U.S. Sen. Ted Cruz, R-Texas, left reporters and cable television viewers slackjawed Monday as he said in an impromptu live exchange on MSNBC that he had tried to keep the federal government open in 2013 and blamed Democrats for the 2013 partial federal shutdown that lasted 16 days and the three-day shutdown that the Senate had just resolved.
Until Monday, Cruz, who is up for re-election this year, had been unusually quiet about the most recent shutdown over immigration policy, notable because he is closely identified with the shuttering of the federal government in 2013 over a failed attempt to defund Obamacare.
Meanwhile, U.S. Sen. John Cornyn of Texas, the No. 2 Senate Republican, who was one of a few lawmakers who had been called by President Donald Trump during the standoff over the weekend, visited the White House on Monday with several other senators. Cornyn will be working on the follow-up immigration plan Democrats insisted on by Feb. 8 to protect from deportation young people brought to the U.S. illegally as children. The deal also would address border security measures demanded by Republicans, including a border wall and limits to some legal immigration.
“But obviously, I am not going to decide this by myself,” Cornyn said afterward. “We’re going to have to build a coalition of Democrats and Republicans, and I think we can.”
It was Cruz’s role in triggering the 2013 shutdown — especially a 21-hour Senate floor speech during which he read Dr. Seuss’ “Green Eggs and Ham” to his young daughters watching on TV from Houston — that launched Cruz as a national figure and, in short order, a presidential contender.
He was widely accused by Democrats and members of his own party of engineering a shutdown over Obamacare, though he continues to dispute that version of events.
Stopped by reporters in a Senate office building basement, Cruz was asked about the deal reached between moderate Democrats and Republicans to reopen the government and blamed Senate Democrats for the shutdown.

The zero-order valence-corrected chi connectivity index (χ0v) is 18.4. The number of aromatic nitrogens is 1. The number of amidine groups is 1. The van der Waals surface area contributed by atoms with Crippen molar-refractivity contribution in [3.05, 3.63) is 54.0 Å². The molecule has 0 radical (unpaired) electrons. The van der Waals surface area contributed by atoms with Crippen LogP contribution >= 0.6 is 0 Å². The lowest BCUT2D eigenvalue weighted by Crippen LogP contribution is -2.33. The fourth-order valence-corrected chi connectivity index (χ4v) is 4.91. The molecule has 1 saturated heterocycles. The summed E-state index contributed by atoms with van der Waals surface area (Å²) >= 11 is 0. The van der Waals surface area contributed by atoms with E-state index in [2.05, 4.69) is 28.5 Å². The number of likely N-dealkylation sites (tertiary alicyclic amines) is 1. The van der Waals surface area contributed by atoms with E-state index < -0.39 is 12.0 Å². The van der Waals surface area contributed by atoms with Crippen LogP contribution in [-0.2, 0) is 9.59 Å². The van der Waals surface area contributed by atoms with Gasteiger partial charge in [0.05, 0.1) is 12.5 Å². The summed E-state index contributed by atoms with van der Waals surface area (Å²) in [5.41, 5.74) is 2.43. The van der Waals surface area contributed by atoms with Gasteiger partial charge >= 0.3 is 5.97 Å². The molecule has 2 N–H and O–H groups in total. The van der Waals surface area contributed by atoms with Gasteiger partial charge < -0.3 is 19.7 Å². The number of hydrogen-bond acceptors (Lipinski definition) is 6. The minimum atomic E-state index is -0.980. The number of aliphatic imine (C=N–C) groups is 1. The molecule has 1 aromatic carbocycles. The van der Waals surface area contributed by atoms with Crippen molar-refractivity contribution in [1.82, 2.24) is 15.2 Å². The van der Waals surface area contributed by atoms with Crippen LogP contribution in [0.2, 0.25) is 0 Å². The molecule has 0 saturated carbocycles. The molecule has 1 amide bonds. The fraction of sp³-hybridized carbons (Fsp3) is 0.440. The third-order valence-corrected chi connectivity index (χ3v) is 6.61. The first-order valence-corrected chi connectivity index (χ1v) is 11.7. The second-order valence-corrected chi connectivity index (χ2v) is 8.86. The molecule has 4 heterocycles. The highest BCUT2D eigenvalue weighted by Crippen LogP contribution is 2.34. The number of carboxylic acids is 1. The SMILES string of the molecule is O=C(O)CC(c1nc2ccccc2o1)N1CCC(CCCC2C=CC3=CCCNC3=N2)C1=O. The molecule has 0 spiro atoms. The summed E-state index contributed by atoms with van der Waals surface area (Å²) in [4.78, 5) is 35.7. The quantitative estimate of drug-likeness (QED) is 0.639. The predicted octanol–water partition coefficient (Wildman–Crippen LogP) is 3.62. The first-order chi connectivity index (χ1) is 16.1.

“In 2013, I voted repeatedly to fund the government, and in 2013 it was Harry Reid and the Democrats who voted no, who voted to shut the government down just like this week Republicans voted to fund the government, and it was Chuck Schumer who voted to shut the government down,” Cruz said.
Cruz was challenged by MSNBC’s Kasie Hunt, who told him he was the one who had blocked critical votes in 2013. “Why were all of your GOP colleagues angry with you if you didn’t?” she said.
Cruz shot back that Hunt’s assertion was “factually incorrect and a wonderful media narrative.”
As the 2013 government shutdown began, then-Sen. Kelly Ayotte, R-N.H., spoke out on the Senate floor against fellow Republican Cruz’s “ill-conceived strategy.”
“It was ill-conceived because, again, we knew that with the president in the White House and the Senate Democrats in charge, that they were not going to defund their signature piece of legislation, as much as I support repealing that legislation,” Ayotte said at the time.
Cruz said Monday: “We should not be shutting the government down; I have consistently opposed shutdowns. In 2013 I said we shouldn’t shut the government down. I went to the floor asking unanimous consent to reopen the government.”
Cruz, who was aligned with House tea party members, did try to bring up bills that would fund individual federal agencies, but he did so without Republican Senate support. He also voted against several efforts to reopen the government, including the final one Oct. 16, 2013, that ended the shutdown without affecting the Affordable Care Act except for tightening rules on income verification.
U.S. Sen. Susan Collins, R-Maine, when told Monday afternoon about Cruz’s retelling of the 2013 shutdown, reportedly paused for several seconds and appeared to be in disbelief before saying, “You’ve rendered me speechless.”
U.S. Rep. Lloyd Doggett, D-Austin, who voted against the deal to reopen the government, said of Cruz’s comments: “The cause of this government shutdown was the same as the last — Republican intransigence. Like Trump, he seems to believe that denying facts makes them less real, even when there are witnesses, videotape and transcripts.”